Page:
Benefits of DACA Program for Undocumented Immigrants

The United States has millions of undocumented immigrants who came into the country as children before attaining the age of sixteen years, and their parents do not own legal residence in the US. This group of people accounts for 1.3 percent of the American population, and they live in fear of deportation. In 2001 the Congress aimed at passing DREAM Act (Development, Relief, and Education for Alien Minors Act) but they did not succeed, and in 2012 when the same Act was unable to go through despite 70 percent of Americans supporting it, President Obama came up with DACA (Deferred Action on Childhood Arrivals) initiative. This program was meant to protect the people who entered the US before reaching the age of sixteen from deportation and give them a temporary right of staying, studying and working in the US. Those who meet DACA requirements are called DREAMers, and this name came as are the result of the DREAM Act that was meant to allow those undocumented individuals who entered the US illegally before attaining the age of eighteen years a pathway towards achieving legal citizenship, as well as the right to study and work. As at February 2018, the number of undocumented immigrants was 11.3 million; out of this 3.6 million were DREAMers, 1.8 million were DREAMers qualifying for DACA program and 800,000 were the DREAMers on DACA protection program.

I have witnessed the undocumented immigrants live in pathetic conditions and working in a hostile environment because of the fear of being criminalized and deportation due to their immigration status, and this has caused many to suffer from mental problems due to stress associated with issue. The DACA program has benefitted a lot of DREAMers since its introduction, and because of it, they can now get accesses to employment and other opportunities as well as the nation is also gaining a great deal. With the Trump administration, the DREAMer might even suffer more if the DACA program is scraped as suggested. However, before this is done the government ought to look at the bigger picture of what deportation of about 11 million immigrants will do to the economy as well as the well being of the Americans citizens rather than basing their analysis on cost-benefit approach.

The Benefits of DACA program to the undocumented immigrants

The DACA program protects only those undocumented immigrants who entered the US while less than sixteen years and must be born after 1980. To qualify the DREAMer must be free of any criminal history, is a student, a holder of a high school degree or be among those discharged honorably from the military. Those DREAMers who receive the DACA protection are protected from deportation for two years upon which they can also renew. DACA recipients are also allowed temporal access to fundamental rights such as access to legal employment and obtaining of a driving license. Because of the opportunity granted to this people although on the temporary basis the effects on the beneficiaries of the DACA program has been significant. Under the program of DACA, recipients have benefited from many things including better mental health, higher social mobility and educational attainment. (Valerie et al., 180-193). This situation proves that if the undocumented immigrants can get rid of the uncertainties surrounding their lives they can play a very significant role in contributing to their families, communities and the economy of the United States in general.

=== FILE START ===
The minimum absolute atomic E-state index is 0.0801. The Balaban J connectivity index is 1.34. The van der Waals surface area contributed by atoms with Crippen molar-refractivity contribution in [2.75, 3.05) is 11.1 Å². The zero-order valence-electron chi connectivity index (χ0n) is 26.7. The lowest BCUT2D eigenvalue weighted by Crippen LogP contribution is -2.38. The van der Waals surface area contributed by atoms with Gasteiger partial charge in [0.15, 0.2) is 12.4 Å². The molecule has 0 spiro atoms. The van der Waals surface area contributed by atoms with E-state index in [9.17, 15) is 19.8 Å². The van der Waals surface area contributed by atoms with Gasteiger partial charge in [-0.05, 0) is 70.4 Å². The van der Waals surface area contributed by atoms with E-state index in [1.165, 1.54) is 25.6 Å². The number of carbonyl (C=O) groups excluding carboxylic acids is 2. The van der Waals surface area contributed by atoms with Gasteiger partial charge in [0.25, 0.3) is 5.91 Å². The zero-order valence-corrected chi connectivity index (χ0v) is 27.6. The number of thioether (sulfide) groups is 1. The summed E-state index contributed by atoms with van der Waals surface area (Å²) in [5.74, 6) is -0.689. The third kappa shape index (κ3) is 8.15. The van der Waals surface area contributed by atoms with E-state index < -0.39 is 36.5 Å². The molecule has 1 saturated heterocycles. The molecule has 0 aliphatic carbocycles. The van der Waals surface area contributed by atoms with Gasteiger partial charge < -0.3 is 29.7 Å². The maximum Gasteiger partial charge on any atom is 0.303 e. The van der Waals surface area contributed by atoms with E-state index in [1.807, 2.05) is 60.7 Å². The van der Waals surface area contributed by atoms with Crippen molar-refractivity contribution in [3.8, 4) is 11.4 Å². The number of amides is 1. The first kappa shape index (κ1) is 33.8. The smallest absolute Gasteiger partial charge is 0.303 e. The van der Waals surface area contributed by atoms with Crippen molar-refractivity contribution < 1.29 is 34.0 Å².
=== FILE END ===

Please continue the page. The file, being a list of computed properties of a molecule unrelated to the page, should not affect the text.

As a result of the lack of citizenship I have seen some of the undocumented immigrant youths end up not finishing their college education since most of them come from low-status families, and since they are disqualified from the federal financial aid, they are unable to pay their college fee. Undocumented immigrants even if they possess academic qualification to land on well-paying jobs the job opportunities available to them are limited since they are not eligible to get a driving license and social security number. This situation makes the DREAmers unable to land on better jobs leaving them with low paying jobs in the informal sector as the only alternative. The DACA program has given the undocumented immigrants an opportunity to translate their academic achievements into a more successful career. This program helps in reducing the stress and anxiety exhibited by the undocumented immigrants due to the fear of being deported as well as the hardship they experience in their lives as a result of their immigration status. By giving the DREAMers the right to live and work in the USA as well as apply for a driving license and social security number they can now find well-paying jobs matching with their academic qualifications and work without stress; this has improved productivity significantly. Before introduction of DACA program the undocumented immigrants earned 20 percent lower than their documented counterparts with the same qualification (Figueroa-Santana, 2237). However, after the establishment of the DACA program in 2012 the undocumented immigrants on DACA program can now access job opportunities in the labor market and get paid equal wages as documented workers with similar experience and academic qualifications.